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A Leadership Kick in the Ass

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A Leadership Kick in the Ass

How to Learn from Rough Landings, Blunders, and Missteps


15 min read
10 take-aways
Audio & text

What's inside?

Every manager needs a wake-up call now and then to become a better leader.

Editorial Rating



  • Innovative
  • Applicable


Leadership consultant Bill Treasurer once led a high-diving team that put on exhibitions. To get the results he wanted, he routinely bullied the divers on his team. That changed when one diver called him out. “If you keep talking down to us,” the diver told Treasurer, “I’ll walk.” This was the kick in the backside Treasurer needed to transform from being a bad leader to being a good one. Now a stand-up leader with no boot marks on his behind, Treasurer explains why a leader sometimes needs a good jolt to get on the right path. If you consider the book’s title offensive, be warned: vulgar terms crop up often. getAbstract recommends Treasurer’s smart, useful guidance to those learning to lead and to experienced leaders who need inspiration, a refresher course or a swift kick.


Every Leader Needs an Occasional Kick

Leaders fall into the following two categories: those who have suffered humiliation and those who will. Many times, the agent who delivers a life-changing kick-in-the-pants moment is a leader’s staff member, colleague or boss. This is just one of the factors that makes leadership hard.

Leaders can reduce this difficulty by placing their egos in check. Ego gets most leaders in trouble and earns them well-deserved kicks. As Gandhi said, “The truth only hurts if it should.” Some leaders need humiliation as a wake-up call in order to see their flaws and become more effective.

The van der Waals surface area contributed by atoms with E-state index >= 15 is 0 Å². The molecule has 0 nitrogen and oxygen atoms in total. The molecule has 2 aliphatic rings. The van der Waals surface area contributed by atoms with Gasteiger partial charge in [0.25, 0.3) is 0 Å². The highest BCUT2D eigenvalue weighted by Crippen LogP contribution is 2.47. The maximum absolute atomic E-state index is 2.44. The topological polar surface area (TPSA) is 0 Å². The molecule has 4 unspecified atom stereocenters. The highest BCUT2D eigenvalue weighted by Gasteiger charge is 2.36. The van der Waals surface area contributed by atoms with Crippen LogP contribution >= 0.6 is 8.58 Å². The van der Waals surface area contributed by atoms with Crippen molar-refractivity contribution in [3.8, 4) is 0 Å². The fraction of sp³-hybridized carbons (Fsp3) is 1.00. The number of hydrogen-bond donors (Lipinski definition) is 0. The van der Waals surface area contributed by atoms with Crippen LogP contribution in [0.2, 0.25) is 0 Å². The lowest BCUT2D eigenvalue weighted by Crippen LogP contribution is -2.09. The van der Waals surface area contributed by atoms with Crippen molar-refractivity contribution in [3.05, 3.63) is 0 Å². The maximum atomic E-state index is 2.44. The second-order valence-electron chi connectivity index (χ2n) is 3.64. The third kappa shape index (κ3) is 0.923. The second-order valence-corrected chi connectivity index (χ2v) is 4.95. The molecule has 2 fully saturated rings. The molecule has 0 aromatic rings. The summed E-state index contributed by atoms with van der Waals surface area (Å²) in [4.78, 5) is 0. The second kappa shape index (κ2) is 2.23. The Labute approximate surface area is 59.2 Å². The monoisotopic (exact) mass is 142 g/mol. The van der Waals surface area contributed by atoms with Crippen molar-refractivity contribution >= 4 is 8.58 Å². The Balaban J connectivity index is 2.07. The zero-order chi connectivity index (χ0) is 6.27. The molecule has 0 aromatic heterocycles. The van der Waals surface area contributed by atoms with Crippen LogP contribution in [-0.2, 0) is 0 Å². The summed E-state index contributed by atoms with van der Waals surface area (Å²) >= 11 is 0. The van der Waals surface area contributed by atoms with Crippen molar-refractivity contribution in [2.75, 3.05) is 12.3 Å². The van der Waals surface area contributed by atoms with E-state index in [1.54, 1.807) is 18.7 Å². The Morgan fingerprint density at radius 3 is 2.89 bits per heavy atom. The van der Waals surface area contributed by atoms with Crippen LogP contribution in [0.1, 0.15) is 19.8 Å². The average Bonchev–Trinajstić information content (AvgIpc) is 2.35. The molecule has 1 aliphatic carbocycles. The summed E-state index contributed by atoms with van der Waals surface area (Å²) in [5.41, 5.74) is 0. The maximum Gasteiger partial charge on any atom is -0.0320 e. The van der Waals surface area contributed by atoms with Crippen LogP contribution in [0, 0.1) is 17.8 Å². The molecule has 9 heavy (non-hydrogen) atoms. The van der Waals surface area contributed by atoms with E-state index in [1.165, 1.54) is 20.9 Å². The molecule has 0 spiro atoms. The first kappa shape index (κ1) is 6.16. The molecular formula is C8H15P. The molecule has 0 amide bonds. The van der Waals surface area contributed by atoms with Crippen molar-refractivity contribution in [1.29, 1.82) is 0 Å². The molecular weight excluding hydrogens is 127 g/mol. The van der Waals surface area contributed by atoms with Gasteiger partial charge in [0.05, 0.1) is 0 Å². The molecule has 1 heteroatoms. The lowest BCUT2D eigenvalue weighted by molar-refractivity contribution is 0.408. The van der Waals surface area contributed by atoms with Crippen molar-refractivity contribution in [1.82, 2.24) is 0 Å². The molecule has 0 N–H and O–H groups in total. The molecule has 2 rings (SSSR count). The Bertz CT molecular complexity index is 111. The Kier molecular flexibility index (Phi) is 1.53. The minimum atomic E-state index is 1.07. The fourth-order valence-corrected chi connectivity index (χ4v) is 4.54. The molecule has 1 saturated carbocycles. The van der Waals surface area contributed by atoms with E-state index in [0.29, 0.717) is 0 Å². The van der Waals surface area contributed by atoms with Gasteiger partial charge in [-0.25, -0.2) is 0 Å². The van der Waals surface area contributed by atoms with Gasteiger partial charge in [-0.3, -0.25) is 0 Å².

Such kicks can be career changing. Think of them as “transformative humiliation.” Colleagues administer wake-ups in the face of “overly strong or anemically weak leadership.” To accept these jolts as valuable learning experiences, leaders can put “adaptability over obstinacy.” Adaptability is a crucial leadership skill.

The swift kick of awareness generally unfolds in four stages:

  1. “Comfortable oblivion” – Many leaders aren’t in touch with themselves – or their shortcomings – until someone administers a rude awakening. They...

About the Author

Bill Treasurer is the “chief encouragement officer” at Giant Leap Consulting, which helps people and organizations become more courageous.

Comment on this summary

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    K. S. 6 years ago
    #30DaysofSummaries It is so true that Great leaders are good people who understand it is not about themselves, but their people. I particularly liked "great leaders must be confident and humble" people do tend to lean towards being leaders like them.
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    D. H. 6 years ago
    My takeaway from this summary is that -as humans,leaders make mistakes .Their readiness to stop,relook,learn and move becomes important - and not let ego come on the way.Good summary
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    J. G. 6 years ago
    Disagree AA. Anyone who doesn't learn to manage their ego will get and does deserve a figurative 'kick in the ass'. Figuratively not literally.
    • Avatar
      6 years ago
      Thank you for your comment on my post, much appreciated; although, I sensed a hint of 'ego' in your comment.

      In my understanding, a kick is a kick, and no one deserves it from anyone, less so someone who has chosen to lead. I wouldn't mind 'showing of the mirror' or 'dose of a perspective' but 'kick in the ass' (language?!) is something even this author does not deserve.

      I am only surprised that it has been chosen to be a part of this challenge.